Another week, another loss. The Hoos lost for the fifth time in a row, and the eighth time in ten games. With only two games remaining, the Hoos would need to win out to match last year’s four wins. That quest would be difficult no matter what, but facing two tough teams on the road to finish the season does Virginia no favors. This week, the Hoos get the Georgia Tech in Atlanta, a place where the Hoos haven’t won since 2008. Since then, the games really haven't been close.
Speaking of not close, Miami dominated the stats across the board over Virginia last week. The Hoos managed just 289 total yards, while giving up 450 yards, which means that on the season, the Hoos are now ranked 108th in total offense and 98th in total defense. The scoring numbers are only marginally better: 95th in scoring offense and 94th in scoring defense.
There is really no way to break down the numbers and make it look any better. The Hoos are 123rd in rushing offense, and 45th in passing offense, which means that at first blush, they’re decent at passing. But to drill down, Virginia actually ranks only 97th in passing efficiency. Defense doesn’t look great either. The Hoos are 73rd in rushing defense and 110th in passing defense (109th in passing efficiency defense). The Hoos are also 102nd in turnover margin, and 103rd in penalty yards.
This team’s performance has been bad this year. Everything across the stats line has been bad this year. Except for the punter.
We knew this was going to be a rebuild. We knew there were going to be growing pains. What remains to be seen is if Virginia is on the right track. At times, It is as though the team has actually regressed over the course of the season.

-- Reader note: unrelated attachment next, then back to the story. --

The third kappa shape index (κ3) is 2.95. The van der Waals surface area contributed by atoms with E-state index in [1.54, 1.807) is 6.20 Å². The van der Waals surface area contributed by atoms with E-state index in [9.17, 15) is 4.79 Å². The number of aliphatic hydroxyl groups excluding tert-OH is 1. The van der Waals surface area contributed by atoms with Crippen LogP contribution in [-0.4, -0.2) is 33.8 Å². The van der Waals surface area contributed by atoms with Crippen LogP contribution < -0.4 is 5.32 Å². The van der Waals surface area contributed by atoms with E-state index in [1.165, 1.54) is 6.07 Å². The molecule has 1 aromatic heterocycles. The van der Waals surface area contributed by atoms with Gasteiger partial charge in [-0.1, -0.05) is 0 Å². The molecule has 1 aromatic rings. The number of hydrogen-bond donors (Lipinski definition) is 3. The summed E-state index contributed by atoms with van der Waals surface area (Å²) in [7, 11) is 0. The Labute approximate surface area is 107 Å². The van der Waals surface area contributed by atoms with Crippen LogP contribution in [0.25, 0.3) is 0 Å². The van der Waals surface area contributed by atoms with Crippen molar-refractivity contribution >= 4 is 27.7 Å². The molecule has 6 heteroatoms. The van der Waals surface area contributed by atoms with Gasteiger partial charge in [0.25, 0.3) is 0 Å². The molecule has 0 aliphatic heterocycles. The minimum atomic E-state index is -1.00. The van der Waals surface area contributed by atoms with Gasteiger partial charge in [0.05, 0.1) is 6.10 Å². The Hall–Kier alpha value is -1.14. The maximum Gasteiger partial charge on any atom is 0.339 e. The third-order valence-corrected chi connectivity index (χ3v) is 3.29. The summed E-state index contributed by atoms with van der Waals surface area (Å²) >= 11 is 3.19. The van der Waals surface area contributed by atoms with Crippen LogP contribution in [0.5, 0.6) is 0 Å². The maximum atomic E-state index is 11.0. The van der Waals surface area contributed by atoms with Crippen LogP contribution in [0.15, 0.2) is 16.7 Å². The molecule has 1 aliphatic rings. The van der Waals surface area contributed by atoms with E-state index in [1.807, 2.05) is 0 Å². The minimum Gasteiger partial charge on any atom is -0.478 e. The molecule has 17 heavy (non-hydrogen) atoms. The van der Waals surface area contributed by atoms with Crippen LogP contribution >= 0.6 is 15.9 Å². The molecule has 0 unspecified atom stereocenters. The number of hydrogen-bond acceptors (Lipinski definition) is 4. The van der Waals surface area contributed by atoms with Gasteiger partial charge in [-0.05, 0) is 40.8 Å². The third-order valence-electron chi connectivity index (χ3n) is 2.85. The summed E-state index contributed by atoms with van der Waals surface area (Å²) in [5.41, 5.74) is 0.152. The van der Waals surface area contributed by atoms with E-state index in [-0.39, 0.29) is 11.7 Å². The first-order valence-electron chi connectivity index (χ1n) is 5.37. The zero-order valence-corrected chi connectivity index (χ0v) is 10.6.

OK, let’s take a look at Georgia Tech. First, the game information:
Who: Georgia Tech
Where: Bobby Dodd Stadium
When: 12:30 PM ET
TV: ACC Network (MyTV WDCA in the Washington DC Area)
And now, the matchups:
Georgia Tech on Offense
QB: #5 Justin Thomas
BB: #34 Marcus Marshall
AB: #1 Qua Searcy, #28 J.J. Green, #22 Clinton Lynch
WR: #2 Ricky Jeune
By now, we’re all pretty familiar with Paul Johnson and his triple option. The Jackets rank 11th in the nation in rushing offense, their lowest ranking since Paul Johnson took over in 2008. They’ve led the nation in rushing twice and finished second twice more. Last year, they were eighth.
The QB is Justin Thomas, who’s in his third year leading the Jackets. He’s completing more of his passes, and putting together a much better passing year, but his rushing has fallen off. In 2014, the Jackets led the nation in rushing, with Thomas leading the way. He rushed 190 times (about 14 times per game) for 1,086 yards (5.6 yards per carry) and eight TDs. Last year, he rushed just 145 times (about 12 per game) for just 488 yards (3.4 ypc) and six TDs. This year, he’s carried it 112 times (about 12 per game again) for 561 yards (5 yards per carry) and five TDs. Two carries per game doesn’t seem like much, but it may be making the option more predictable.